Training has now started for my fourth Ironman and again I am joined by my Gunner teammates, or some of them anyway. It appears that Alex and I are the only ones officially signed up, and my life long buddy Dave (Alex’s dad) was the one who initiated the idea about doing the race so I am sure he’s probably signed up. Jeff says he’s only in if John is in, but Jeff has started training for it too. John skipped Louisville and has his hands full with a very young family, so I’m guessing he may miss this one as well, but I never count him out. I’m trying to pitch the easy training plan to him, which requires less training time. There’s also talk of Jeff’s sister Jan joining us, and Dave is heavily recruiting his brother-in-law Scott to join in the fun. That’s awesome, the more the merrier. Also, there is a group of first-timers from the local running club that are also training for the race as well. I’m looking forward to seeing Susan and John B. training and completing their first Ironman, and I hope we can find some time to do some training rides together. So there are quite a few joining in the fun this time around.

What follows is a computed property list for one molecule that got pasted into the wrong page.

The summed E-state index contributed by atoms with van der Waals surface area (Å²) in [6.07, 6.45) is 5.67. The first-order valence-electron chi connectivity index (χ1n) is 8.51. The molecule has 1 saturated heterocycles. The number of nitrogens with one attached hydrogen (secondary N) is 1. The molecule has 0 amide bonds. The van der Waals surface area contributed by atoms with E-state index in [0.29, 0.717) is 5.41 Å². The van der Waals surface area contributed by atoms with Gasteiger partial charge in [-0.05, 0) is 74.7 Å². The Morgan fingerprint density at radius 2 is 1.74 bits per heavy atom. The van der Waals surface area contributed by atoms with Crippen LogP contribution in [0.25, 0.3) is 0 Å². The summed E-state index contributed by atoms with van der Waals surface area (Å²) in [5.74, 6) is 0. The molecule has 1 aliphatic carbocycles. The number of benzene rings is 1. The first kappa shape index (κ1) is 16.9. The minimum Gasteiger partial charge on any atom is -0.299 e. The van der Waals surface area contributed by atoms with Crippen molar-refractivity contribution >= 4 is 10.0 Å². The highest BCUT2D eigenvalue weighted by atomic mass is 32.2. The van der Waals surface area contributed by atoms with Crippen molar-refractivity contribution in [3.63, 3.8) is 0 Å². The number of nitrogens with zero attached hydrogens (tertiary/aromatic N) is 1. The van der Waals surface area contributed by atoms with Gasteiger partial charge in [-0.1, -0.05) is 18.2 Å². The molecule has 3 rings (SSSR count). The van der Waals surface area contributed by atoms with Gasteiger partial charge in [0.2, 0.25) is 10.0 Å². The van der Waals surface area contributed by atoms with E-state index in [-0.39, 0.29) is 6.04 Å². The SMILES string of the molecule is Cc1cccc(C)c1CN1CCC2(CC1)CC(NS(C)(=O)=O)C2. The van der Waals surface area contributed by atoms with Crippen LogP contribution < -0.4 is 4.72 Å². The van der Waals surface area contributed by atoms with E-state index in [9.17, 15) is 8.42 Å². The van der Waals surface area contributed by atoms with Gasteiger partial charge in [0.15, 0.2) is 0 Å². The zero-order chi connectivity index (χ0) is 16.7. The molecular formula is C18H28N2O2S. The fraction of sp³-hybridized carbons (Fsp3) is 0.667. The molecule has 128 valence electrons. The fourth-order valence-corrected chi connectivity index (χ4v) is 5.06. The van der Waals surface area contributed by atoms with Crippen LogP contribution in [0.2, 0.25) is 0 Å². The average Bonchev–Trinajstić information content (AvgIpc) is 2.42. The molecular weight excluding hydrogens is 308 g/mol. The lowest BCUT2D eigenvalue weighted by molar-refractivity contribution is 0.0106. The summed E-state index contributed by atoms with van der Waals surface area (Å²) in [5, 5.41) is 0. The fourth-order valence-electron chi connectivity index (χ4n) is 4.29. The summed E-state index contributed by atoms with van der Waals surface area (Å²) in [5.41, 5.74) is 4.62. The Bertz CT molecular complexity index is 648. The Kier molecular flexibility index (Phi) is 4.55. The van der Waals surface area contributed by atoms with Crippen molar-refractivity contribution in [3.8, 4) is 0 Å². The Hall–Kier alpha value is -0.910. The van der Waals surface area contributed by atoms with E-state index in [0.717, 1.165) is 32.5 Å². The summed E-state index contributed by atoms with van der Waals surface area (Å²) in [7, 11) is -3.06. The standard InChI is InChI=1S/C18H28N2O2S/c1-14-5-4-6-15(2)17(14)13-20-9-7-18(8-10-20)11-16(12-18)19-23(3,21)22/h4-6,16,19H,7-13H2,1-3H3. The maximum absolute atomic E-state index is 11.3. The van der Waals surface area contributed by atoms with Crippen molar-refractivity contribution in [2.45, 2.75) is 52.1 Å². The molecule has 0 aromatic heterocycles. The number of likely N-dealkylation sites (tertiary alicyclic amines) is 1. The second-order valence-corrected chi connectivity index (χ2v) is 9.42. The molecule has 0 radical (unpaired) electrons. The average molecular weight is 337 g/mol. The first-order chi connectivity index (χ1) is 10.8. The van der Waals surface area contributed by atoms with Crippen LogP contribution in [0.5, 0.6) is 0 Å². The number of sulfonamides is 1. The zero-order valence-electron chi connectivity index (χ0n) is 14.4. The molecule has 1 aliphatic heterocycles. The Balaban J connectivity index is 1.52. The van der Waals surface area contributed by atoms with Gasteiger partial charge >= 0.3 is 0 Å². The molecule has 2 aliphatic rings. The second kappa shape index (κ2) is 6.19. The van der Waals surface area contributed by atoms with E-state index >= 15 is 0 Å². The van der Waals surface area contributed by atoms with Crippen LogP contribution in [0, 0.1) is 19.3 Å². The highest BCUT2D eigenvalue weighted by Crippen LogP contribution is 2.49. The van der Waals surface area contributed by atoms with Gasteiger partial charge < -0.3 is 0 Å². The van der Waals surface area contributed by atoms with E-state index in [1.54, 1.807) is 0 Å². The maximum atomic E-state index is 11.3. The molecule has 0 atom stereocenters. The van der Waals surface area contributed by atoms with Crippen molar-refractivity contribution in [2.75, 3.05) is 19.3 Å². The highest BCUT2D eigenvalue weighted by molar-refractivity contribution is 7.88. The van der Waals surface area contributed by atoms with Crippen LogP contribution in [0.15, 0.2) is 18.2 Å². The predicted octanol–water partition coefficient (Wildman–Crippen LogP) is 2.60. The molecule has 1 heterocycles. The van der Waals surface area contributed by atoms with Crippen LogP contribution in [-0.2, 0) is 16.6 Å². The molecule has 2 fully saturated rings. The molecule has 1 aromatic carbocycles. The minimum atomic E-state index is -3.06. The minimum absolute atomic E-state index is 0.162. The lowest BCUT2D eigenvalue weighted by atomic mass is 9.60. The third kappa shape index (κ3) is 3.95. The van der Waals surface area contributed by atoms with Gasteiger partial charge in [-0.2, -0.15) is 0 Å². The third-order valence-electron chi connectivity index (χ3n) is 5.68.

Our adventure is taking us to the Smoky Mountains of Tennessee, to Ironman Chattanooga, also known by triathletes as “Choo” as in The Chattanooga Choo-choo, and sometimes “Chatty,” and has a reputation for having a fast downstream swim, a mostly gentle rolling hill bike ride through northern Georgia and back to Chattanooga, and a run with a few killer hills. The most notable item about Choo is that the bike ride is 116 miles, four more miles than all of the other Ironman races, making this Ironman 144.6 total miles. The veterans will say that you don’t really notice the extra four miles of cycling and that the fast swim evens out the time. All Ironman races have unique things about them, but none of the others have an extra four miles. I’m looking forward to adding this race to my finisher resume.